SCARBOROUGH — Residents will soon have the option of dropping off household compost at three places across town, under an agreement with Portland-based Garbage to Garden.
The announcement made by town councilors at their Wednesday meeting is in response to a study completed last month by the Energy Committee, which advised the town to consider alternative waste reduction options and inform the public about alternative methods.
The study also recommended hiring a part-time sustainability coordinator and adding disposal options for recyclables and compostable material.
The town expects to have Garbage to Garden begin drop-off composting services by May 1. The company will charge the town $50 a ton.
A free public forum on how and what to compost will be held at the Municipal Building on Monday, April 11, from 7 p.m.-9 p.m.
Nearly 30 percent – or about 2,200 tons – of the town’s waste is compostable, Councilor Jean-Marie Caterina said Wednesday night. Nineteen percent of local waste is recyclable, according to the Energy Committee’s study.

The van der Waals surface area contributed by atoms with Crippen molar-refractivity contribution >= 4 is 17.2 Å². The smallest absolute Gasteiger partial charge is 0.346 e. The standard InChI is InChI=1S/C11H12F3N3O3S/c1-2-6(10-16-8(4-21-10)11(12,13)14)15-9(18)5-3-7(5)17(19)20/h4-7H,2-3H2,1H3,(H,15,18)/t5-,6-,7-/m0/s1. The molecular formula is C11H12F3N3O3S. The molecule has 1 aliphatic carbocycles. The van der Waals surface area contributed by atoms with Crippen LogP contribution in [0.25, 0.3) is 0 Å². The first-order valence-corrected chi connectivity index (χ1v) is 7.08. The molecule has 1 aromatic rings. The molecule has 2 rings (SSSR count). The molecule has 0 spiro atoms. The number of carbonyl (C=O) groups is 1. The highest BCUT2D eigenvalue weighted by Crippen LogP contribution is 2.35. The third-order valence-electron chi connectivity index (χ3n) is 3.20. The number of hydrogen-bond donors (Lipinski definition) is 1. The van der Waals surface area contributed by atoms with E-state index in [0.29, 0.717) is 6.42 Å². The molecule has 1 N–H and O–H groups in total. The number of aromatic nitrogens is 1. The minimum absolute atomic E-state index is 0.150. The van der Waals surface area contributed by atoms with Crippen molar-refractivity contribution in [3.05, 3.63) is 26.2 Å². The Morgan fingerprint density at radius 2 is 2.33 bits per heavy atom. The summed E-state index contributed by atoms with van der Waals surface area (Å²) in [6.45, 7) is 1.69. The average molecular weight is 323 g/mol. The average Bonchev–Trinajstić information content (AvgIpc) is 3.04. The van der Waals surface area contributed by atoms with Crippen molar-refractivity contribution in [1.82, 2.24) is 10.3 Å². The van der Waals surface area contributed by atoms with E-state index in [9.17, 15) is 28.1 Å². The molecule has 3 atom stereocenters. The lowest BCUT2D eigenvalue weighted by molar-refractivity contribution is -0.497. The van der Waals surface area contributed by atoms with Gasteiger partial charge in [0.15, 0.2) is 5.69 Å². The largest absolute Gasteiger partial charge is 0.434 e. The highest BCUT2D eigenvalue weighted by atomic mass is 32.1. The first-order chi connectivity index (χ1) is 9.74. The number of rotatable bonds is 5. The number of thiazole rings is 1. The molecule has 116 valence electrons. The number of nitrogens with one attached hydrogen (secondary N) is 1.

“The intent of this is to really add another option for folks,” Town Manager Tom Hall said at the March 16 meeting.
The compost collection sites, while still being finalized, are likely to include Wal-Mart, 500 Gallery Boulevard; Maine Veteran’s Home, 290 U.S. Route 1, and Pine Tree Waste, 87 Pleasant Hill Road.
Curbside trash and recycling services will remain the same, but “hopefully we will divert some of that kitchen waste out of the waste stream,” Chairman Bill Donovan said Thursday morning.
The hope is to “really make an effort of getting people to get in the rhythm of setting aside” compostable waste, whether in a bucket or in a freezer, in order to drop off at one of the designated sites, Donovan said after the March 16 meeting.
Typically, composting services, like recycling, won’t offer curbside service unless there is “sufficient demand” for it, he said, and right now, there isn’t high demand in Scarborough.
The larger goal is to drum up more local support for the new waste reduction option so curbside service becomes an option, Donovan said.
The town will add stickers, illustrating materials that can and can’t be recycled and composted, on public bins, as just a “quick little reference,” and to make the methods “easier to understand,” Hall said at the meeting.
It’s about “just getting people educated, (and) getting people on board,” Caterina said.
Scarborough will add these stickers about composting and recycling to waste bins as part of a larger effort to cut down on the town’s waste stream.